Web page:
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What Really Happens to a Second Income After Taxes…

The high cost of living is driving many families to seek second and even third incomes to help make ends meet. But what if that second job isn’t really worth it?  Families that take a closer look at their true tax burden as a W-2 employee are realizing that having both spouses work outside the home is actually costing the family money.
This is illustrated in Jane Bryant Quinn’s Woman’s Day article, “How to Live On One Salary.” In the article, Quinn highlighted an American family with a husband earning $40,000 per year (in 1995 dollars).  Every month the family was short on funds so this prompted the wife, Lori*, to get an administrative $15,000 per year job. When Quinn examined the economics of earning this extra income, the results were startling!
First, Lori had to pay $4,500 in federal and state taxes on her new salary.  Since they filed jointly, the family’s combined income was what established their tax bracket. Lori had Social Security withheld from her paycheck which added a non-deductible amount of $1,148 to her tax bill.  She also commuted 10 miles round trip, resulting in non-deductible commuting costs of $696. Child care expenses gave a partial tax credit, but Quinn figured that the amount spent beyond the credit was $4,250 per year. Lori also ateTax out each day, resulting in a non-deductible expense of $1,250 a year.  Now that Lori had a job, she had to have better clothing and more dry cleaning. Quinn assumed that Lori’s increased expenses here were an extra $1,000 per year, non-deductible, of course. Finally, with both spouses working, Lori wasn’t in the mood to cook. This resulted in more eating out and increased yearly non-deductible food costs of $1,000.
Add it all up and Lori’s take-home pay was a paltry $1,156 a year, for which she had to put up with the commute, boss and corporate hassles.  Her children also suffered by spending the majority of their day without either one of their parents. Without taking a close look at her true tax burden, Lori was doing her family more harm than good.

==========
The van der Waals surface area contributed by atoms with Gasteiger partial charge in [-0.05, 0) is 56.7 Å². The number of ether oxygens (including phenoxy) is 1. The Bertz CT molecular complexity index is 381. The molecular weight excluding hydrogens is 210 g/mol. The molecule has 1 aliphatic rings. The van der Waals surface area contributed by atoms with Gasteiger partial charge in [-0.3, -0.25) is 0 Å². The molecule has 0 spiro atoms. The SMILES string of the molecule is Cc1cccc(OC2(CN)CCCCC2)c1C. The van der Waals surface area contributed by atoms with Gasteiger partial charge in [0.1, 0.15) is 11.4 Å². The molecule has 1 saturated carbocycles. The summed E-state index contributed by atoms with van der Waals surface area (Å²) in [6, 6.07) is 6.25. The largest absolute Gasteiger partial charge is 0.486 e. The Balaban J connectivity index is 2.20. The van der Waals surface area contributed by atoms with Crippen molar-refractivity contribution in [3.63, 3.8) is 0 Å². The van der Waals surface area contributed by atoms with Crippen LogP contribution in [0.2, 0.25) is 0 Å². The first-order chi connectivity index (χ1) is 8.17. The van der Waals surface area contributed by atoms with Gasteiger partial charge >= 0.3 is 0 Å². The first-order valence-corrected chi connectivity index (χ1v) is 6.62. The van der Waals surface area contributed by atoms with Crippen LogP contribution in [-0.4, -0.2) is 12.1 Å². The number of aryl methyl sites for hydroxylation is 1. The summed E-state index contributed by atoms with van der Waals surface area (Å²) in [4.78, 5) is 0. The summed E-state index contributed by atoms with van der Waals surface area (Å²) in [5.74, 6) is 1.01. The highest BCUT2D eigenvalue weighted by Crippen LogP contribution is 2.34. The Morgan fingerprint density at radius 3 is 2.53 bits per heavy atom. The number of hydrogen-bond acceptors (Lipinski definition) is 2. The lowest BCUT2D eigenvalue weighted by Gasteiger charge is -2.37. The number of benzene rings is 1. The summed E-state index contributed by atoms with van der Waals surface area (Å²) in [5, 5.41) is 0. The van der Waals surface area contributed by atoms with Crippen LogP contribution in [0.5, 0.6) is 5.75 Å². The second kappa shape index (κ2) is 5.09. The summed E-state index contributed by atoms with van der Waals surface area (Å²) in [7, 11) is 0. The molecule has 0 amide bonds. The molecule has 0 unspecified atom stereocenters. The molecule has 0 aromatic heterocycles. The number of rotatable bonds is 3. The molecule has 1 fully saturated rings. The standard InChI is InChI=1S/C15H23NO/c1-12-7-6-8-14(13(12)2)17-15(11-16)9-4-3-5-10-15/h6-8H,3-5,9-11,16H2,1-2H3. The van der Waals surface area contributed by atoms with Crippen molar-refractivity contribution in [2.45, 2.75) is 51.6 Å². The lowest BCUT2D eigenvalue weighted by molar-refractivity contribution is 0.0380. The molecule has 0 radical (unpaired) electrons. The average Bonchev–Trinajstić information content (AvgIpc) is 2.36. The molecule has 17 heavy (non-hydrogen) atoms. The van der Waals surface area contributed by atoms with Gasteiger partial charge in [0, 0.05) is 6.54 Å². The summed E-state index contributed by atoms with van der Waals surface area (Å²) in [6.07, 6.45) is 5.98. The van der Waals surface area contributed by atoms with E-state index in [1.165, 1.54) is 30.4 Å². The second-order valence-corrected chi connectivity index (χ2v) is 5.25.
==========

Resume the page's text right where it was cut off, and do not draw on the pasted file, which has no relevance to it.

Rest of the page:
One of the best ways to earn a second income is to break out of the W-2 mindset and consider launching a home-based business.  If Lori had done so, she could have netted her entire $15,000 per year salary, representing an increase of almost 13 times her take-home pay as a W-2 employee.  Plus many of her expenses would be tax-deductible.
Of course Lori and her husband’s income would be higher in today’s dollars but so would the cost of living and the tax burden, so you can see this is an excellent example of just how inefficient a second-income can be for the average middle-class American family. If you are a stay-at-home mom, be sure you examine all the numbers carefully, including the tax numbers (or have your accountant do it) before you run out and get a job out of the home. It truly may not be worth your time to do so. Be sure you have examined all your stay-at-home work opportunities first, which offer a much better tax deduction than W-2 employment.

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